I have a judgement and my wages are being garnished. Should notice be sent to the creditor's attorney and the Sheriff?

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Written by Jonathan Petts, Esq.  
Updated May 16, 2019

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Yes, you should send notice to the creditor or their attorney as well as to the Sheriff. Filing bankruptcy puts an automatic stay on all collections activities, including garnishments. Once the creditor knows of the bankruptcy, the garnishment must stop -- even if the employer hasn’t received a notification from the court. 

NOTE - most garnishments are stopped by the automatic stay, but some are not. Most notably, domestic support obligations (like child-support) are not subject to the stay. Thus, any garnishments for this type of obligation will continue regardless of your bankruptcy.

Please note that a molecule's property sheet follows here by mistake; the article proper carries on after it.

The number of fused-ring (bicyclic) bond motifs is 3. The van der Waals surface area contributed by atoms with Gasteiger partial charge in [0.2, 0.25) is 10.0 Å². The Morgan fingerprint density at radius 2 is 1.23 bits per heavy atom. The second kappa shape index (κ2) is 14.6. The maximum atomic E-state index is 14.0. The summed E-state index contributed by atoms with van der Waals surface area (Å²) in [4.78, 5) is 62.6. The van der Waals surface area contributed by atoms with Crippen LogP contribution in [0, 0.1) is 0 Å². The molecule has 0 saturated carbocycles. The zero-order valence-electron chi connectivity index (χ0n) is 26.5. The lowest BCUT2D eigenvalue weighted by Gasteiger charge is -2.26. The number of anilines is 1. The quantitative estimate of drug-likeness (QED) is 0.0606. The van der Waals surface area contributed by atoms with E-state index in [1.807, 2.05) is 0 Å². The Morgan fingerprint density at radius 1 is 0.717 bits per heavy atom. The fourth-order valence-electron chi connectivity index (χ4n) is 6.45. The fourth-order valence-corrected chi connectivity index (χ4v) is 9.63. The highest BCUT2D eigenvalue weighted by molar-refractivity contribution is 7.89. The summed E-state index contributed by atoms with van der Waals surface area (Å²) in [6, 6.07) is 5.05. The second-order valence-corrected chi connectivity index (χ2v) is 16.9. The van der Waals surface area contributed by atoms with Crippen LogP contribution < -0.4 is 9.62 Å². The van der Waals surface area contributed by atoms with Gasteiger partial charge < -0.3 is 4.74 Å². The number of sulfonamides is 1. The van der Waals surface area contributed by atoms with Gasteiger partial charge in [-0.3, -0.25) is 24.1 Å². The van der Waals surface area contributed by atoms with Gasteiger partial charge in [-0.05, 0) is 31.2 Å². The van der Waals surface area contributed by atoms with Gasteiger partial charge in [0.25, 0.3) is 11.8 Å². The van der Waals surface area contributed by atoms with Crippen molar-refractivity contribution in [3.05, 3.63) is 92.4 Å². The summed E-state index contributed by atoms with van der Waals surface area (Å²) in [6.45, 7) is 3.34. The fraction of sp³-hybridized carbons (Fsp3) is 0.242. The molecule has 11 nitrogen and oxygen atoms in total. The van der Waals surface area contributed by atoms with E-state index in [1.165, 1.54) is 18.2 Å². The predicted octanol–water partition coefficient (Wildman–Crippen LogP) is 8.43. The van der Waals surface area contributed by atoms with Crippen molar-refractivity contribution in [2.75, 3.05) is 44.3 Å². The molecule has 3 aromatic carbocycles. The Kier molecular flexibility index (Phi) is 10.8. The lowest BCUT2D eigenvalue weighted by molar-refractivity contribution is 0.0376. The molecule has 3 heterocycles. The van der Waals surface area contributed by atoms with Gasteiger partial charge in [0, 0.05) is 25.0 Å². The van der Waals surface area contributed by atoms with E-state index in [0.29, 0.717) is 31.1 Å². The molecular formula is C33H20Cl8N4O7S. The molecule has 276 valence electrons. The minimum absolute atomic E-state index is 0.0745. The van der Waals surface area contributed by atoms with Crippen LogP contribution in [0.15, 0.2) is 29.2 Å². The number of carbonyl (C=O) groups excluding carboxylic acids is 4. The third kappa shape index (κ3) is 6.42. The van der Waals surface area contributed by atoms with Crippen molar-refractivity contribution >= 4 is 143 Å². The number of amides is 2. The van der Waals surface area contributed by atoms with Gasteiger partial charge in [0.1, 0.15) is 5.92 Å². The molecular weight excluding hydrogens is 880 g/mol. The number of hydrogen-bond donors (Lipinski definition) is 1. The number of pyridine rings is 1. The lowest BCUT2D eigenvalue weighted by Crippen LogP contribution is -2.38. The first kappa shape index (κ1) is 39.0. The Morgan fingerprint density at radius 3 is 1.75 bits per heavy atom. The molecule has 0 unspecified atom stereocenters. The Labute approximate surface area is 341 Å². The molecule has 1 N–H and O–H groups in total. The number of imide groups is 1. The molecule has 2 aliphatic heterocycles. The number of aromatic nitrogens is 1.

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Upsolve is a 501(c)(3) nonprofit that started in 2016. Our mission is to help low-income families who cannot afford lawyers file bankruptcy for free, using an online web app. Spun out of Harvard Law School, our team includes lawyers, engineers, and judges. We have world-class funders that include the U.S. government, former Google CEO Eric Schmidt, and leading foundations. It's one of the greatest civil rights injustices of our time that low-income families can’t access their basic rights when they can’t afford to pay for help. Combining direct services and advocacy, we’re fighting this injustice.

To learn more, read why we started Upsolve in 2016, our reviews from past users, and our press coverage from places like the New York Times and Wall Street Journal.

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